Novartis bolsters radioligand portfolio with $1bn Mariana buy

Novartis will acquire Mariana Oncology, a Watertown, Massachusetts-based biotech company dealing in radioligand therapies (RLTs) to treat cancer.

Shreeyashi Ojha, Reporter

May 7, 2024

2 Min Read

Strengthening its radioligand pipeline, Novartis will add Mariana’s lead candidate for small cell lung cancer MC-339, an actinium-based RLT. Under the agreement, the firm also gains Mariana’s in-house radiochemistry and radiobiology teams and oncology radio-conjugation platform, which use both alpha- and beta-emitting radionuclides to address significant therapeutic needs in solid tumor biology.

According to Mariana, its tech allows ligands to change between alpha and beta radionuclides and the desired radiobiology, which together with the medical setting is key to determining the choice of payload. The $1 billion acquisition is subject to customary closing conditions with milestone payments of $750 million upon completion.

“Novartis is committed to pioneering RLT science and accelerating the advancement of new treatments that have the potential to help patients with difficult-to-treat cancers,” a spokesperson for Novartis told BioProcess Insider.

“The acquisition encompasses a robust portfolio of RLT programs spanning lead optimization to early development across a range of solid tumor indications such as breast, prostate, and lung cancer – including development candidate MC-339. The transaction bolsters our RLT pipeline and aligns with our company’s core strategic priorities in oncology and RLT platform innovation. We are excited to work together with the Mariana team to innovate novel RLTs and deliver transformative new therapies for patients living with cancer.”

A radioligand is made of a radioisotope, which emits radiation that damages cells, and a targeted ligand is a molecule that binds to specific markers on cancer cells. The radioactive component has a very short half-life (i.e., the time it takes for the radioactivity to decrease by 50%). Once the radioactivity decays, it can no longer kill the cancer cells as effectively.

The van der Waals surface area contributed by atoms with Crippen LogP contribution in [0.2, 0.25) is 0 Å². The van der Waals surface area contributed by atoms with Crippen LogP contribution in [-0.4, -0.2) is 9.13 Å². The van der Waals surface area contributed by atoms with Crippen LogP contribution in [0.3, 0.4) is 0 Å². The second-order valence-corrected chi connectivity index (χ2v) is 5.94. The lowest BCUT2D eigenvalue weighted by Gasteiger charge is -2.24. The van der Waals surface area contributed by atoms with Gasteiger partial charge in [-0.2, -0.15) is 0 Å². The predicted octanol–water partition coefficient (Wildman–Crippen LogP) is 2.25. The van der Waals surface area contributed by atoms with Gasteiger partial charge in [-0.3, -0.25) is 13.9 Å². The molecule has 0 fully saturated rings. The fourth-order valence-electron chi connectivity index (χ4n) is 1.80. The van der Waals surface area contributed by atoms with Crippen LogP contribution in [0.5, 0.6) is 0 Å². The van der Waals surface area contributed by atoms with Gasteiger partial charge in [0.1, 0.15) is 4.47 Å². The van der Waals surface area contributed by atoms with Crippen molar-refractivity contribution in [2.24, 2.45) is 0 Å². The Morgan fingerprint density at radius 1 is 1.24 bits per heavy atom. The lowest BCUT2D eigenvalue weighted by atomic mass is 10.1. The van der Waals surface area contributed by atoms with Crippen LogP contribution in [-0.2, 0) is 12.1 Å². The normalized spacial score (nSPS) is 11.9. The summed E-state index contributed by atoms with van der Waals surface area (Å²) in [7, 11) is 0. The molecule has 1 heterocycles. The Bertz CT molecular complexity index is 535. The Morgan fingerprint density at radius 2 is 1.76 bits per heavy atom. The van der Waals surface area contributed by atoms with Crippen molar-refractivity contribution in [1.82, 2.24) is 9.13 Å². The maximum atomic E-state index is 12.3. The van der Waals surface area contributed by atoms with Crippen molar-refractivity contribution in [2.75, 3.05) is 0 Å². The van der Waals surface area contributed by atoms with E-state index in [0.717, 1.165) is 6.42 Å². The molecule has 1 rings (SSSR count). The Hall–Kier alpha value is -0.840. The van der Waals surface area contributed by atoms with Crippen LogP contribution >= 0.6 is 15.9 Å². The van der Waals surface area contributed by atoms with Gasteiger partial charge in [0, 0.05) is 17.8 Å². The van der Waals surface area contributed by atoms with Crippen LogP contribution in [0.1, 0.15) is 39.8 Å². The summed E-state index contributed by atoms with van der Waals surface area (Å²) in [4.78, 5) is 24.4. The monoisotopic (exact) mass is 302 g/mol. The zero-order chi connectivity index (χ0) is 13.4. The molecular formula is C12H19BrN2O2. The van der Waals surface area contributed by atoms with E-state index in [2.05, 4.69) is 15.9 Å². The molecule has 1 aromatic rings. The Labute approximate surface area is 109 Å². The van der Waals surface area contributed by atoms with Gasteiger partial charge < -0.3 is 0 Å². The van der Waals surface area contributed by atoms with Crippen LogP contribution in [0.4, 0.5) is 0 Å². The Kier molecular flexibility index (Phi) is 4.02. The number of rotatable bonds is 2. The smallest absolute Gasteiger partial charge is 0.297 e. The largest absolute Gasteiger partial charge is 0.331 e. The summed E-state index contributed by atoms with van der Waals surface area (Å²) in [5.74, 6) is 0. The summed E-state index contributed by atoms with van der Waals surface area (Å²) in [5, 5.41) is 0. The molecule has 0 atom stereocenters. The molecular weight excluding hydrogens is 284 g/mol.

In December 2023, Novartis invested 600 million yuan ($84.6 million) in a production site in Zhejiang province, China, citing radiopharmaceuticals as a key strategic growth area for the Chinese government.

Novartis already manufactures radioligand therapies at sites in Ivrea, Italy; Zaragoza, Spain; and Milburn, New Jersey in the US. According to the firm, these sites have the capacity to meet the needs of patients across the globe.

This firm has two approved RLTs, prostate cancer therapy Pluvicto, and gastroenteropancreatic neuroendocrine tumor treatment Lutathera. For the first quarter of 2024, Pluvicto witnessed a 47% growth bringing in $310 million in the US and Europe, while Lutathera sales stood at million with a growth of 14%.

About the Author(s)

Shreeyashi Ojha

Reporter, BioProcess Insider

Journalist covering the manufacturing and processing sectors for biopharmaceuticals globally.  

Originally from India, I am a Londoner at heart. I have recently graduated from Goldsmiths, University of London.  

Feel free to reach out to me at: [email protected].

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